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Application of Filmless radiography during the production of large diameter pipesTh. Kersting, L. Oesterlein, Europipe Deutschland, Mülheim an der Ruhr (Germany);
N. Schönartz, Mannesmann Forschungsinstitut, Duisburg (Germany)
This equipment represents the first-time use of the filmless radiography with a sensitivity equivalent to that of a film in a fixed-cycle production line for welds at heavy-walled pipes governed by the most exacting safety requirements. It is planned to change the mill's entire radiographic testing to this technology within the next few years.
In the Mülheim mill, EUROPIPE produces longitudinally welded large-diameter pipes up to a length of 18.3 m, with diameters ranging from 24" to 64" and wall thicknesses between 8 mm and 45 mm. The required inspection procedures result in a number of up to 1000 radiographs per day. Each of these X-ray images has to be evaluated and recorded in corresponding lists; a large part of the films is presented to customers' representatives in connection with acceptance testing. A film preservation period of twelve years as required by the relevant guarantee regulations causes a considerable logistic expenditure for the procurement and timely availability of the films as well as high storage costs. From the ecological point of view, a problematic factor are the large quantities of chemicals needed for the film processing and their rather costly disposal.
The a.m. situation is simplified by the use of the filmless radiography. Images are automatically stored and managed on CD-R, customers' representatives may readily view the images on their own monitor, and both chemicals and film costs are completely eliminated.
So far, the mill had operated 5 X-ray chambers with 4 tubes each in order to handle the required amount of films. Through the use of filmless radiography in the internal test cycle, two of these chambers could already be replaced by one chamber with only one tube without causing any bottlenecks. The aim is to operate a total of 3 to 4 chambers for the volume of inspections needed.
Studies have proved that even experienced evaluators only detect approx. 70 % to 80 % of all defects. The use of a fully automatic image evaluation is intended to increase this percentage, so that a human interpretation should only be required in cases of doubt.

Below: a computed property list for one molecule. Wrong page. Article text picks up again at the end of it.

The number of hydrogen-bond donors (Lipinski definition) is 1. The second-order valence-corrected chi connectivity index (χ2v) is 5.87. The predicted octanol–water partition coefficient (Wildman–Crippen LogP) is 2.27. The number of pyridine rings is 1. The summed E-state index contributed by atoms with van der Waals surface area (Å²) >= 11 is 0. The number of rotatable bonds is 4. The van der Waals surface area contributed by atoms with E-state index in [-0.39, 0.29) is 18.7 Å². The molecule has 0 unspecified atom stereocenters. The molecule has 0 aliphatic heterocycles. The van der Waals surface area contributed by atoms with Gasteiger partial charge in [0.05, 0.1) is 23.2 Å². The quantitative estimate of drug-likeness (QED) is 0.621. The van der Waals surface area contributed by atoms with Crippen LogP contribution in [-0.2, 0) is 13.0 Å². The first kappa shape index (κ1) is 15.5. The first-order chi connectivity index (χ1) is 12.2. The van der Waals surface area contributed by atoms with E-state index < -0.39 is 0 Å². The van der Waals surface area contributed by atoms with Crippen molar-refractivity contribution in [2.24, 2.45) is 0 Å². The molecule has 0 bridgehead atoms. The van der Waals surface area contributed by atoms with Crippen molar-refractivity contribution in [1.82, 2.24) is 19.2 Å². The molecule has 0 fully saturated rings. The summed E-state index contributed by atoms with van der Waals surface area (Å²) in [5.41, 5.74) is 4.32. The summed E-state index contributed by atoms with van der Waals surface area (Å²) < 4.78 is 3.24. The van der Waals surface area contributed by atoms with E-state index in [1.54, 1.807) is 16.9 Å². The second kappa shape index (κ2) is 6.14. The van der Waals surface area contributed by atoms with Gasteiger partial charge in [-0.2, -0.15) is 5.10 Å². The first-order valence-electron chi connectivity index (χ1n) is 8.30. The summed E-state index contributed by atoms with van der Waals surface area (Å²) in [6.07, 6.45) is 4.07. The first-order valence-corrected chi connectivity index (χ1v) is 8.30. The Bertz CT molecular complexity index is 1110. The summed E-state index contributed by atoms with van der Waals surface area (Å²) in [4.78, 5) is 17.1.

On a medium-term basis, EUROPIPE intends to completely replace the X-ray film technology by the filmless radiography.
Only the use of a high-resolution radioscopy system with 1024 x 1024 pixels allows a restriction of enlargement to values below 1.5, which is required to use an X-ray tube of 0.4 mm or 0.6 mm nominal focal spot size with a sufficient power to penetrate the entire production range. At the same time, the covered weld area is still large enough for inspections to be carried out within the individual cycle times.
In view of the given dimensions it is not possible to move the image converter within the pipe. Radiographic testing therefore has to be performed from the inside to the outside. Consequently, the image converter is suspended above the pipe from a vertically adjustable trolley travelling in longitudinal direction of the pipe. The X-ray tube moves to the individual test positions (fig. 1) in a cantilevered spar within the pipe, which is open on the upper side but supported on both sides during the test.
|Fig 1: Filmless radiography at EUROPIPE in Mülheim||Fig 2: Computer configuration of filmless radiography|
In the absence of a technically satisfactory solution for the problem of operating a conventional X-ray tube with high-voltage cable and coolant lines within a pipe of more than 18 m length, an air-cooled 250 kV-X-ray tube with integrated medium-frequency high-voltage generator and 0.6 mm focal spot was purpose-designed for this facility. The supply and control cables required for the operation of the tube are guided to the tube within the spar via a customary trailing cable device. The video signal supplied by the image converter is digitised by a plug-in frame grabber card and is integrated by the computer in real time by means of the corresponding software. The computer system is designed as redundant cluster of two high-speed Alpha workstations interfaced via SCSI-bus and Fast Ethernet. Archiving of images is done on CR-R by a special computer connected via Ethernet. This configuration guarantees both max. data safety and max. availability of the system (fig.2). Major technical data of the facility are listed in table 1.
|max. tube voltage||250 kV|
|max. power dissipation||600 W|
|focal spot size (nominal)||0.6 mm|
|input screen diameter||220 mm|
|usable input window||95 mm x 170 mm|
|optics||high-resolution, high-intensity tandem optics|
|digitalisation||1024 x 1024 pixels|
|integration||by software, 25 images/s|
|functions||filter, measuring, histogram etc.|
|storage||redundant on 2 separate hard disks|